When CC Sabathia was in his prime, dominance seemed to follow regardless how sharp his stuff was in a particular outing. Upon arriving to the New York Yankees in 2009, the perfect blend of talent and maturity accompanied the big lefty to the Bronx. 

With a 94-96 mph fastball and the wisdom of eight years of big league pitching under his belt, Sabathia dominated AL East rivals and helped the Yankees win a World Series. Like any pitcher, decline was expected to eventually arrive, but smarts and pitching acumen were poised to get Sabathia through the years when his fastball and sharp stuff no longer appeared.

Or so we thought.

On Friday night, Sabathia was cruising against the Boston Red Sox in an early-season clash of titans in baseball’s toughest division. Through five innings, Sabathia’s performance rivaled his best days as Boston couldn’t buy a run. 

Then, in a the span of an inning, it all fell apart. When Sabathia’s sixth-inning slider to Grady Sizemore missed its target, a game-winning home run ensued. With the blast, questions once again emerged around a pitcher that the Yankees owe $76 million through the end of the 2017 season. 

At this point, it’s a fool’s errand to expect Sabathia’s fastball to return to the speed it once routinely touched. From 2004-2011, Sabathia’s average fastball velocity never dipped below 92.9 mph in any season and topped 94 mph in two separate years. 

It was that velocity—coupled with great secondary stuff, command and control—that made Sabathia one of the best pitchers in baseball. From 2002-2011, spanning Sabathia’s age-21-30 seasons, he won 159 games, pitched 2,184 innings, posted a 3.44 ERA, ERA+ of 127 and was worth 47.7 WAR. 

To put those numbers into perspective, consider this: Over that 10-year span, only two pitchers—Roy Halladay and Johan Santana—were more valuable. Only two—Halladay and Mark Buehrle—pitched more innings. Only one—Javier Vazquez—struck out more batters. Among pitchers with at least 1,500 innings pitched during that time frame, only three—Halladay, Santana and Roy Oswalt—owned a better adjusted ERA.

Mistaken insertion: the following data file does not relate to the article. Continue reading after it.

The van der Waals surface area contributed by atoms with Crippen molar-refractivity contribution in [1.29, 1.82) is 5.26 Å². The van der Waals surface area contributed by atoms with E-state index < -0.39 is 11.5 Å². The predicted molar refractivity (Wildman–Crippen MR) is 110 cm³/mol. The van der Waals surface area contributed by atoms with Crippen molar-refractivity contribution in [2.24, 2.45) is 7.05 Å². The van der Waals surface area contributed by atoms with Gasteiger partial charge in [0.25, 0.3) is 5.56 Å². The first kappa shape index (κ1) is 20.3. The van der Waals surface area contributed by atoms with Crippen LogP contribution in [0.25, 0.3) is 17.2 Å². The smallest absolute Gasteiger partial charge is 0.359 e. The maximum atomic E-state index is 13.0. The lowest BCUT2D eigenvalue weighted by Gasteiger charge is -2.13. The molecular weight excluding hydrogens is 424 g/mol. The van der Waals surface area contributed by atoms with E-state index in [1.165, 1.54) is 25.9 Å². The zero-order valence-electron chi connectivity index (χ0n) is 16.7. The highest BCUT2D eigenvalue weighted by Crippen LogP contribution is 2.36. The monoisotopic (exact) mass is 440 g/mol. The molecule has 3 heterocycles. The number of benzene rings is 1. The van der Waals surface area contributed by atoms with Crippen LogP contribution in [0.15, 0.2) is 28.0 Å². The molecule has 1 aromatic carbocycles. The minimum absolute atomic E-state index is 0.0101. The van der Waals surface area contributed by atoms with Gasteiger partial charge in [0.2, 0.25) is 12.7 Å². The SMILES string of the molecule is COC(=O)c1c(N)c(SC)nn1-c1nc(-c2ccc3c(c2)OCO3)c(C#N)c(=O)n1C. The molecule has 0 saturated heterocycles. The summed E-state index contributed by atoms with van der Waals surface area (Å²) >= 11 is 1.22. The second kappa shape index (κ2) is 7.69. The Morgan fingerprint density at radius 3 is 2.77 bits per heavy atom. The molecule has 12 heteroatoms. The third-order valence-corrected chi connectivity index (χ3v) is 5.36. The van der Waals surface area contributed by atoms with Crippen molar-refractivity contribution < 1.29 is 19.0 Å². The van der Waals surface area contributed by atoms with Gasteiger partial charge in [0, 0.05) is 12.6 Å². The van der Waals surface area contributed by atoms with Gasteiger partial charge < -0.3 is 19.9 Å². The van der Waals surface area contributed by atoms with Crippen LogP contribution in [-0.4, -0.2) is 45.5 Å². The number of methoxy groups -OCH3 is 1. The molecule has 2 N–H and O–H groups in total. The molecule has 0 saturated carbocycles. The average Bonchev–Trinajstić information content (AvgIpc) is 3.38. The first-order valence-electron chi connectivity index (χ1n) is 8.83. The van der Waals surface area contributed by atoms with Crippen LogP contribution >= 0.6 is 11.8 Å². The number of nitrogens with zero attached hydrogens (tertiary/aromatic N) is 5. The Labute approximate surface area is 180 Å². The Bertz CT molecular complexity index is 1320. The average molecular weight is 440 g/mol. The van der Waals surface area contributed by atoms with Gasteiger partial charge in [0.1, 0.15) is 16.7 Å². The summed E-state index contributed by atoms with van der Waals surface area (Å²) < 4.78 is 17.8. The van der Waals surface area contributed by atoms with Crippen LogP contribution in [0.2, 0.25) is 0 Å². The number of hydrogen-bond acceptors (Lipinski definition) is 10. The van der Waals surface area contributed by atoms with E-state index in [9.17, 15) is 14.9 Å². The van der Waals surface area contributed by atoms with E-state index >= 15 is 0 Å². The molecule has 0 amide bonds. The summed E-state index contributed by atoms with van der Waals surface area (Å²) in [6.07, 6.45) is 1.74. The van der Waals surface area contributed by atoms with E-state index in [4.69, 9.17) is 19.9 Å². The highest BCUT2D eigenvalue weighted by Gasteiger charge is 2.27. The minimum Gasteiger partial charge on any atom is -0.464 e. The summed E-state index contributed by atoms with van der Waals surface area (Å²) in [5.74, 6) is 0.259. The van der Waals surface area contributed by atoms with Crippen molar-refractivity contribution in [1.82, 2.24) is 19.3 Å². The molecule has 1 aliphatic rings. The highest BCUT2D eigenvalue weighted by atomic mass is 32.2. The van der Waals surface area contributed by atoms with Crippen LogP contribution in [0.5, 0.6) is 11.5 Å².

Sabathia was dominant, partly because of his ability to keep the ball in the ballpark. As his career has hit the skids, it’s that—more than just velocity or diminishing stuff—that has made him so vulnerable to the big inning and game-changing hit. 

FanGraph’s HR/FB rate has been tracking fly ball data since 2002, Sabathia’s second year in the league and the start of his dominance. On a yearly basis (with the exception of 2005), less than 10 percent of fly balls hit against Sabathia flew over the wall for home runs. 

Over the last three seasons, including a very small-sample size of three starts in 2014, that number has exploded to 12.5, 13.0 and 38.5 percent, respectively. The decline of Sabathia’s stuff has been the trigger for issues, but the damage done when the ball is hit in the air is causing everything else to become magnified in New York.

Regardless of the innings Sabathia piled up in his prime, opposing hitters rarely tagged him for an inordinate amount of home runs. From 2002-2011, Sabathia surrendered an average of 19 home runs per season. 

Since Opening Day of 2012, he’s allowed 55, including Sizemore’s blast on Friday night against the Red Sox. 

It’s likely that the Yankees have come to terms with the southpaw’s struggles, downturn in velocity and diminishing returns, but the home run rates and bad innings are becoming alarming. Despite feeling good about this pitcher for five or six innings per start, a home run usually arrives to unravel all of the solid work done. 

The remainder of the 2014 season can’t be about velocity or innings or toughness when it comes to evaluating Sabathia’s chances at resuming his role as a top-of-the-rotation pitcher. Instead, it has to be about his ability to keep the ball in the ballpark. 

If he can limit home runs, results will follow. If he can’t, the Yankees are going to spend a frustrating summer explaining why Sabathia looks, feels and pitches fairly well, yet games end in heart-breaking fashion in the Bronx.

Agree? Disagree?

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Statistics are from Baseball-Reference.com and FanGraphs unless otherwise noted. All contract figures courtesy of Cot’s Baseball Contracts. Roster breakdowns via MLB Depth Charts

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